Tossing a biased coin


Each Friday, the ever-entertaining Professor Richard Wiseman poses on his blog a problem for readers to solve. He posts the solution on Monday.

(Wiseman is at the University of Hertfordshire in England, so watch out if you are several time zones away. And while I am on the subject of not living in England, Hertfordshire is pronounced “hart-fud-shuh” not “hert-ford-shyer”. A completely understandable error for Americans and Canadians.)

On July 6 (2012), he posted the following:

John wants to toss a coin to make a random decision.

However, he only has a biased coin (that is, a coin that does not have a 50:50 chance of coming up heads or tails).  Even worse, John doesn’t know the extent of the bias, and thus has no idea about the likelihood of obtaining a head or tail.

How can John toss the coin to make a 50:50 random decision?

Stop reading now if you want to try to solve the problem. My solution coming up. I am writing this on July 8 and will not post it until after Wiseman has revealed his solution on July 9. His solution may not be the same as mine.

My solution

Name the two choices Option 1 and Option 2. John tosses the coin twice. If he gets HH or TT, he discards the result and does another pair of tosses. He does this until he gets H followed by T or T followed by H. Call this a “mixed” result. If the  mixed result is HT he chooses Option 1; if it’s TH, he chooses Option 2.

For example, the following sequences lead to Option 1: HT, or (HH)(TT)HT, or (TT)(HH)(HH)HT. And if he gets TH, or (TT)TH, or (TT)(HH)(TT)TH he goes for Option 2. I’ve put brackets around the pairs of results he discards.

You can of course check out that this leads to equal chances for the two options by doing a few trials with an unbiased coin, but if you really want to test it, use a die. If the die comes up 6, count that as tails; numbers 1 to 5 count as heads. So, for example, 5, 1, 4, 4, 2, 6 counts as HHHHHT (go for Option 1) and 1,3,6,1 counts as HHTH (Option 2). What you have here is a very biased “coin”. But you should get Option 1 about the same rate as Option 2.

Remember — the tosses have to come in pairs, so something  like HHT is an incomplete sequence — toss again.

Why it works

Knowing a bit of elementary probability theory will help you here.

Suppose the probability of heads is P(H) = p and the probability of tails is P(T)=1-p = q. Then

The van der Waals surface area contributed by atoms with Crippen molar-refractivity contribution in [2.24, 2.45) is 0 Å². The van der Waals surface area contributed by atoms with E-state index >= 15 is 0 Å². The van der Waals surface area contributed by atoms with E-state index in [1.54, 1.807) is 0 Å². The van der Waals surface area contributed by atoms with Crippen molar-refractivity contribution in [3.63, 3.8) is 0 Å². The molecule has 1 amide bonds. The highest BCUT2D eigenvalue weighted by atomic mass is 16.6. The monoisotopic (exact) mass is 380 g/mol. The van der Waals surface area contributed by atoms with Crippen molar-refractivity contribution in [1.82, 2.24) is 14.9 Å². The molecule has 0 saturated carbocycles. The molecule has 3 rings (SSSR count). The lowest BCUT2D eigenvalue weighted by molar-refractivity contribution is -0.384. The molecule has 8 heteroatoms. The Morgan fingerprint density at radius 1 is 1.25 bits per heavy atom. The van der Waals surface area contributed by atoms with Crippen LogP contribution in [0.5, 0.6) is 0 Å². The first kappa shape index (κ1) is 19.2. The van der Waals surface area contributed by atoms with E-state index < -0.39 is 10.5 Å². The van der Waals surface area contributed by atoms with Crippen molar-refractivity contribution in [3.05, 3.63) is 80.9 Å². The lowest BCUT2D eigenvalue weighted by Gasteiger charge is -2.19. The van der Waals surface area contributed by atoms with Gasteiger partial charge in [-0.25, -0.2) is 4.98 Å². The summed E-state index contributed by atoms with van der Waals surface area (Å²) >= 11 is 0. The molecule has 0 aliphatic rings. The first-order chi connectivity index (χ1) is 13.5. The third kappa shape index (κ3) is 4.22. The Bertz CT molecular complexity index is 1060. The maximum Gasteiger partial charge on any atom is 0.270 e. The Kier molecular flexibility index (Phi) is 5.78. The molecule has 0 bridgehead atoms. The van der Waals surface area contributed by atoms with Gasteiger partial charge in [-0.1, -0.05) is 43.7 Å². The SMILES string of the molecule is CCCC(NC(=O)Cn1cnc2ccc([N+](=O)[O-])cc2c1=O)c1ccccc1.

P(HH) = p^2

P(TT) = q^2

and

P(TH) = P(HT) = pq

So

P(mixed) = P(HT \; \textit{or}\; TH) = P(HT) + P(TH) = 2pq

But the conditional probabilities of HT and TH are

P(HT \mid \textit{mixed}) = P(TH \mid \textit{mixed})=\frac{pq}{2pq} = \frac{1}{2}

And that’s exactly the probability we want.

Generalizing

Suppose John has three or four or even n options. Can you generalize the method to accommodate him? The answer is left, as the mathematics text books say, as an exercise for the reader. Answer later today (July 9) or tomorrow, depending on how my time shakes down.

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About aharmlessdrudge

Way back during the late Bronze age -- actually it was the 1950s -- all of us in high school had to take a vocational test to determine our interests and, supposedly, our future careers. I cannot remember the outcome, but I do recall one question that gave me pause. "If you were to win a Nobel prize, would it be in literature or in physics?" I hesitated over the question: although I enjoyed mathematics and science more than English class, I did have a couple of unfinished (and very bad) novels hidden away at home. I cannot remember what I chose back then, but the dilemma followed me to university, where I switched from mathematics to English and -- after a five-year stint in journalism -- back to mathematics. I recently retired as a professor of statistics. Retirement. What a good chance to revive my literary ambitions. I have finished a novel -- more about that in good time -- and a rubble of drafts of articles about mathematics and statistics is taking up space on my hard disk.
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